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The Seattle Times reports that Amazon has laid out plans to hire 100,000 full-time employees in the US over the next 18 months, and that "by 2018 it plans to have more than 280,000 full-time U.S. employees, compared with 180,000 at the end of 2016 ... The jobs cover a wide range of disciplines, from developers and engineers who work on cloud computing to warehouse operators who handle millions of packages."

In addition, Amazon said that it estimates that some 300,000 additional jobs have been created in third-party companies because of their ability to use Amazon's online Marketplace as a sales platform.

The story goes on: "A hiring binge by Amazon is nothing new: The company has grown dramatically since its humble origins as an online bookstore, adding 150,000 U.S. jobs since 2011. It is well on its way to becoming the second-largest employer among the Fortune 500, after arch-rival Wal-Mart. As of last fall, Amazon had 306,800 workers around the world, not including temporary hires and contractors."

The New York Times writes that "the Amazon announcement comes as the company is introducing automation that could one day cost jobs. It uses robots in many of its warehouses, though it says they work in conjunction with people instead of replacing them."

The Amazon announcement comes in a month when Macy's said it would close stores and eliminate some 10,000 jobs, The Limited shut down the entire chain, and problems at Sears and Kmart only seemed to deepen. Indeed, there are estimates that bricks-and-mortar retailers have eliminated some 200,000 jobs during the past four years.

The Seattle Times goes on to note that Amazon's announcement is a little out of character; the company traditionally has preferred to fly below the radar as best it can. "Amazon’s louder tune underscores how the U.S. administration, soon to be under a new boss given to mercurial blasts, brings new political-risk challenges to corporate America," the Times writes. "Blazing tweets from the president-elect singling out companies from GM to Boeing have swung stocks and caused fretting in board rooms. Trump’s internet-conveyed wrath is particularly focused on companies that he perceives as exporting U.S. jobs, a common theme during his presidential campaign."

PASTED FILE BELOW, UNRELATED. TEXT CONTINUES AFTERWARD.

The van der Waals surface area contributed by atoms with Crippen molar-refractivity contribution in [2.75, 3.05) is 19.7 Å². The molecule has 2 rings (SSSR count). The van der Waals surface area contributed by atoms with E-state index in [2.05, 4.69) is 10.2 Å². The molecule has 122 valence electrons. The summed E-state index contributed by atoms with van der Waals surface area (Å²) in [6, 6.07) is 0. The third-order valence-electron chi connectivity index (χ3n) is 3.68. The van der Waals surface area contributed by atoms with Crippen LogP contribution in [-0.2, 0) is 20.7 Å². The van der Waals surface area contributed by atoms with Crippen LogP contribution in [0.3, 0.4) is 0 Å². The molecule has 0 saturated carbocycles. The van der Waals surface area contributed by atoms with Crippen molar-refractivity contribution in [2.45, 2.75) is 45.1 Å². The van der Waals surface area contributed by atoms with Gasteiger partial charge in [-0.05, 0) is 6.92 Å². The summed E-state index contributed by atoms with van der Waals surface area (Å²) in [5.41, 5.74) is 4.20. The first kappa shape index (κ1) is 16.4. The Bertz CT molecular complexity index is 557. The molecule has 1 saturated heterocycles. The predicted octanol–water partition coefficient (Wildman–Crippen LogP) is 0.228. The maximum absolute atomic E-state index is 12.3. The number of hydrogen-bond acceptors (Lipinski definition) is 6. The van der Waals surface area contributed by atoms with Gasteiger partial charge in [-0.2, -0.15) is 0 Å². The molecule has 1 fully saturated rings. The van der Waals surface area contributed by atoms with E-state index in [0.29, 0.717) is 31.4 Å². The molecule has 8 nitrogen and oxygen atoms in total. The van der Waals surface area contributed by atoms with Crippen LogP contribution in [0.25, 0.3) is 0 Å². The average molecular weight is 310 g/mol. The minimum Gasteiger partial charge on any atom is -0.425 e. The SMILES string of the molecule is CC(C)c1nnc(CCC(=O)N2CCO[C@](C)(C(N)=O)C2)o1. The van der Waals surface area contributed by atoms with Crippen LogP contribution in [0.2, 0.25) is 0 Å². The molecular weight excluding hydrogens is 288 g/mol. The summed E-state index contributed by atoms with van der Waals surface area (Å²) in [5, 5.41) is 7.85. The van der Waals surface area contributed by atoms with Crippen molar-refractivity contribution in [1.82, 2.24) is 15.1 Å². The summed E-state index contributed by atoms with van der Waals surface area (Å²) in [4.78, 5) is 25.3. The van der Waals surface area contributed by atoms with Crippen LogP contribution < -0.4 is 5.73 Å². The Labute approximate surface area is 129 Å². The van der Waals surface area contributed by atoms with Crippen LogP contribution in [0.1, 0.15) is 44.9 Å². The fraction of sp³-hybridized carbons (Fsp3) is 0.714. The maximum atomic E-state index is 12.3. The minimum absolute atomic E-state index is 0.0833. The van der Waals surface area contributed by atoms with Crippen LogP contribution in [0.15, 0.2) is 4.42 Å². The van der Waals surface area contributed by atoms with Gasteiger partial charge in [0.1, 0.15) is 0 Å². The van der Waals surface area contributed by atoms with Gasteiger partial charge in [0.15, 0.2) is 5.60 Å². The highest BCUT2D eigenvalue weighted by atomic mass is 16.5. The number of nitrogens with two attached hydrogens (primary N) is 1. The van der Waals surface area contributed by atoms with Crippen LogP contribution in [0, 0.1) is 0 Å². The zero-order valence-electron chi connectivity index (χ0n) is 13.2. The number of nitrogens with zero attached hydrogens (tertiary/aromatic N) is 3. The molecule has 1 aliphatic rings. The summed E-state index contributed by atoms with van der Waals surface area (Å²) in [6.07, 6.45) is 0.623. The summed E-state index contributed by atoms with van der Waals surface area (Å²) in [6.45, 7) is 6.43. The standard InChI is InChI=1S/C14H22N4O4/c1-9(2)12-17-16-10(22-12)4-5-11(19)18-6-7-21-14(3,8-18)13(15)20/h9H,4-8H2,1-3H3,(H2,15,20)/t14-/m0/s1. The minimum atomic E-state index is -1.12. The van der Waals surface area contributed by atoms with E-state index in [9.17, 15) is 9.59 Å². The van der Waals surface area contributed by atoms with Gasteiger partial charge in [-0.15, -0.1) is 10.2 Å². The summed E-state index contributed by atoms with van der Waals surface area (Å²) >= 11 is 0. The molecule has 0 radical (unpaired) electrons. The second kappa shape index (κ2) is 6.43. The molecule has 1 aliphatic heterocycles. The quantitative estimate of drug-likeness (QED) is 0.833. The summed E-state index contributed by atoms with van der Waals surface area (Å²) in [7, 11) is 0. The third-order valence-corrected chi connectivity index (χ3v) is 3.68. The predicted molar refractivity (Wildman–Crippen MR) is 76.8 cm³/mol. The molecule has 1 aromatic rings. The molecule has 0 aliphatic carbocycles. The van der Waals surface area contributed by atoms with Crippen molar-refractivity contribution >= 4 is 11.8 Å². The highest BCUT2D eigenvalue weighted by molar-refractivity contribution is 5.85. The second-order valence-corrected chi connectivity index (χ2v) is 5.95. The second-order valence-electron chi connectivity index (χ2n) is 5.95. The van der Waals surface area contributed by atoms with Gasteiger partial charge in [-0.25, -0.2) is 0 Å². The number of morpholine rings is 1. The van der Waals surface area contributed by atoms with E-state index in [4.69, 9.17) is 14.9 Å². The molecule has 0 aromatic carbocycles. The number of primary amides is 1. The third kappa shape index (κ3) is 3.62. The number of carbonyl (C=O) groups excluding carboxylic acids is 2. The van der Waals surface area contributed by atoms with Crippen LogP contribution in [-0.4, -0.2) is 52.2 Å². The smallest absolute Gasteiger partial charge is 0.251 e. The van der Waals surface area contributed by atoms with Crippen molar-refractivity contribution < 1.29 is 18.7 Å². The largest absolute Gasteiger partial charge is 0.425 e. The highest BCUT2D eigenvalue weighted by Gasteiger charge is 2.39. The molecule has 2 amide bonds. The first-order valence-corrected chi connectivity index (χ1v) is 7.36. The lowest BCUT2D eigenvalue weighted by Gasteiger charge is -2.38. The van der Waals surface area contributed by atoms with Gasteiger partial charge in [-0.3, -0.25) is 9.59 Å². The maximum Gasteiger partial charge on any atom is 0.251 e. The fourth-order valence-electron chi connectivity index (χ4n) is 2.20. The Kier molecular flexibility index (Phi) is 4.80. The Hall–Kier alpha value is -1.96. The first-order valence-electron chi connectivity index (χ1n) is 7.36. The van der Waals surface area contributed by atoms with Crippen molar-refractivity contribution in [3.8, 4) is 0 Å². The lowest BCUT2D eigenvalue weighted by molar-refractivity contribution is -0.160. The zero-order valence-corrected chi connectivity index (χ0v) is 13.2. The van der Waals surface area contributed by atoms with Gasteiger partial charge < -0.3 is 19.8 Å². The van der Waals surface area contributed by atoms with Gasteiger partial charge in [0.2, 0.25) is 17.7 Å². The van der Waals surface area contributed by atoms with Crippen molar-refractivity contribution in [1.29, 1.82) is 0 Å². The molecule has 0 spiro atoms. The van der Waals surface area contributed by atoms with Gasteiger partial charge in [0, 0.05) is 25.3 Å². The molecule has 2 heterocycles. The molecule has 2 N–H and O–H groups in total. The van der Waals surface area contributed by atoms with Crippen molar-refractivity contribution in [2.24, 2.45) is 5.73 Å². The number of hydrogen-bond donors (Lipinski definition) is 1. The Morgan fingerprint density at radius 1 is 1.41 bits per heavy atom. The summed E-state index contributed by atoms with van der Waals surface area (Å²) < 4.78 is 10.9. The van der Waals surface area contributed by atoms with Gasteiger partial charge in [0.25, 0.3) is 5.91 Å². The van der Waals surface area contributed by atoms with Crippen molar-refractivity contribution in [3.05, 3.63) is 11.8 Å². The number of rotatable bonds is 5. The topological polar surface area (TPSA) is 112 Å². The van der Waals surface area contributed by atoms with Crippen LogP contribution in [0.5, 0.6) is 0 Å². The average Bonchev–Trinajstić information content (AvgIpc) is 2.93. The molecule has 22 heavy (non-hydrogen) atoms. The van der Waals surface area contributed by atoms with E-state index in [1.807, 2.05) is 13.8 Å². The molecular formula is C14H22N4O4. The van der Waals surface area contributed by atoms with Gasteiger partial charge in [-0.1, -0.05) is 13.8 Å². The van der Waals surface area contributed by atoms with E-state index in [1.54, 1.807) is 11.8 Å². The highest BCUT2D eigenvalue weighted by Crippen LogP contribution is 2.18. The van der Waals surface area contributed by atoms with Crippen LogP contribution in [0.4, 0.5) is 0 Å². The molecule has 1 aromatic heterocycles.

Indeed, Amazon and the Trump campaign clashed before the election, with Trump threatening antitrust actions and tax investigations against the company and owner Jeff Bezos; it probably doesn't help that Bezos also owns the Washington Post, which was so aggressive in its coverage of the Trump campaign that its reporters were banned from official events.
KC's View:
Amazon may be louder about its intentions for political reasons, and I don't blame them for that. I suspect that the vast majority of these hires would've happened regardless of who was going to be the next president - the company's strategy of putting more and more warehouses in more and more places as a way of expanding its ecosystem inevitably would've meant hiring more people in the US.

But everybody is louder these days, ignoring the old saying that you can get anything done if you don't care who gets the credit.